REVIEW: THE HUNGER GAMES

The Hunger Games phenomenon has been likened to the Twilight movies; this is probably because these franchises are based on novels written for the young adult market. But, there’s one obvious difference between the two – The Hunger Games is actually a good movie.

Written by American television writer and novelist Suzanne Collins, the first part of her trilogy, The Hunger Games, has sold millions of copies since it was first published in 2008 and has been translated into 26 languages.

Collins co-wrote the screenplay for the film adaptation and was also a co-executive producer. It was smart move; the film raked in $152.5 million in its opening weekend in the U.S.

Set in a post-apocalyptic future, The Hunger Games tells the story of sixteen-year-old Katniss Everdeen who lives in a backward, poverty-stricken district in the nation of Panem.

As penance for a quashed past revolt in which the 12 districts rose up against The Capitol, one boy and one girl from each district must take part in an annual competition that is broadcast to the entire nation.

The unpleasant catch is that the gladiator-style contest is a battle to the death, and there can only be one victor.

When Katniss’ sister is selected as a competitor, she volunteers to take her place to save the young girl’s life. She is soon shipped off to the high-tech decadent world of The Capitol where she is prepared for her part in the bloodthirsty competition.

While its genre is science fiction, The Hunger Games is completely believable, not to mention genuinely gripping as we root for Katniss’ survival against the odds.

The film references Big Brother and Mad Max but stands very much on its own thanks to smart storytelling and fantastic performances by a cast headed by Jennifer Lawrence as Katniss. She delivers a strong female character (thankfully, unlike Twilight’s brain-dead and meek Bella Swan) with charm, heart-wrenching emotion, and a feel for action.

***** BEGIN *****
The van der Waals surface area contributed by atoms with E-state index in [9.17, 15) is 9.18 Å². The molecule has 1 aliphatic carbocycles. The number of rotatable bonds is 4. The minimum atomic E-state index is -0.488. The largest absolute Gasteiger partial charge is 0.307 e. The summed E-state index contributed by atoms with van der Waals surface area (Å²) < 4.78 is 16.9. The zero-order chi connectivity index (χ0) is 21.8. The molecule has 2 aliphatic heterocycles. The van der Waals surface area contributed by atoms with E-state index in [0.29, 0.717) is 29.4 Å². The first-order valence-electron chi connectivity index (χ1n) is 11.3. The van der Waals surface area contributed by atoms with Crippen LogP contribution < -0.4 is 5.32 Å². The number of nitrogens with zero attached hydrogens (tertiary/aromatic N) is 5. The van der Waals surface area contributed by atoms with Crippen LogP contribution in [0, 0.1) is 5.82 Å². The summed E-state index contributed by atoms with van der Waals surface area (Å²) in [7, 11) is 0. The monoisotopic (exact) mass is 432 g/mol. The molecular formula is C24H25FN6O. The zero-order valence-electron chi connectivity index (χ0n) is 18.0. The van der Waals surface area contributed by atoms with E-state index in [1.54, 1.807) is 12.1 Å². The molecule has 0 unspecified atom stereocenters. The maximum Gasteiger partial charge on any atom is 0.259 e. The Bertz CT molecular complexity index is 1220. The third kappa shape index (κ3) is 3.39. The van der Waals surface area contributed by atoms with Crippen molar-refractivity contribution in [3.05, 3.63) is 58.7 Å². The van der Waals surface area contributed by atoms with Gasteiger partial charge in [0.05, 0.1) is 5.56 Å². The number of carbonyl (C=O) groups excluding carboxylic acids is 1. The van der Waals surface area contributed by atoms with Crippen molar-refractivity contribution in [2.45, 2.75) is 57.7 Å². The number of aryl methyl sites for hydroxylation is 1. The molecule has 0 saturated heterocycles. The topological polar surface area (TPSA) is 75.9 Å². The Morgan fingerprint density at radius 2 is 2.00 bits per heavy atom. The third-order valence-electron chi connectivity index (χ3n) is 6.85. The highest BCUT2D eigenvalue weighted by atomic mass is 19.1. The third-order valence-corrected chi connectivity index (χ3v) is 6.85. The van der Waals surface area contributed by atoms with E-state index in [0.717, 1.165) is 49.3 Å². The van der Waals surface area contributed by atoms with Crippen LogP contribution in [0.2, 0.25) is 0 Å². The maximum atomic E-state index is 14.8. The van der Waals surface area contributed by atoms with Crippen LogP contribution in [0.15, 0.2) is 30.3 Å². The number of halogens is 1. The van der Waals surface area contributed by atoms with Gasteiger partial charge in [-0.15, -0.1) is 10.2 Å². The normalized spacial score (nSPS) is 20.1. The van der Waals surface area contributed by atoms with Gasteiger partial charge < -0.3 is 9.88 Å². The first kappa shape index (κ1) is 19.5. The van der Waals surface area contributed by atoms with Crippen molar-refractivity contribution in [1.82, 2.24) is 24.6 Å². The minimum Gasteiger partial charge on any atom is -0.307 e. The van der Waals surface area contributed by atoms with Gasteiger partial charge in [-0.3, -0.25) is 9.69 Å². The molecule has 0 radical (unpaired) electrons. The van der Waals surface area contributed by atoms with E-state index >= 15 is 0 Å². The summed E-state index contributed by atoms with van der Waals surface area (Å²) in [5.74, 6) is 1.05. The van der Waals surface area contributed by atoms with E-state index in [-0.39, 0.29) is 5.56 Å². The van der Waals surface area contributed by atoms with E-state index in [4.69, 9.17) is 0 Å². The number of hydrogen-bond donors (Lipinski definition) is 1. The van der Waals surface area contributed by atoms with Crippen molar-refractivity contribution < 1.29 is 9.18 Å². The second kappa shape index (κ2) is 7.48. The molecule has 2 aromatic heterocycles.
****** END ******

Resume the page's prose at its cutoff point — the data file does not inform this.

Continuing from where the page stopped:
An almost unrecognisable Woody Harrelson stars as a past survivor of the Games who has sunk into alcoholism but has been tasked to mentor Katniss.

There’s some eye-candy thanks to Liam Hemsworth who plays Katniss’ man-friend back home and Josh Hutcherson as the male counterpart from her district who’s been selected to participate with her. In addition to pleasing the eye, they establish characters that we’ll want to see more of in the coming films.

Pop star Lenny Kravitz makes an appearance in the role of Cinna, Katniss’ stylist for the Games. The character is written as gay and Kravitz plays the part subtly, generating warmth as the only caring person she gets to meet in the city.

A criticism is the over-use of a shaky hand-held camera that suggests the chaos and fear of battle but also confuses the audience and verges on inducing a headache.

The Hunger Games is one of the must-watch films of the year and one that finally meets expectations. “May the odds be ever in your favour.”

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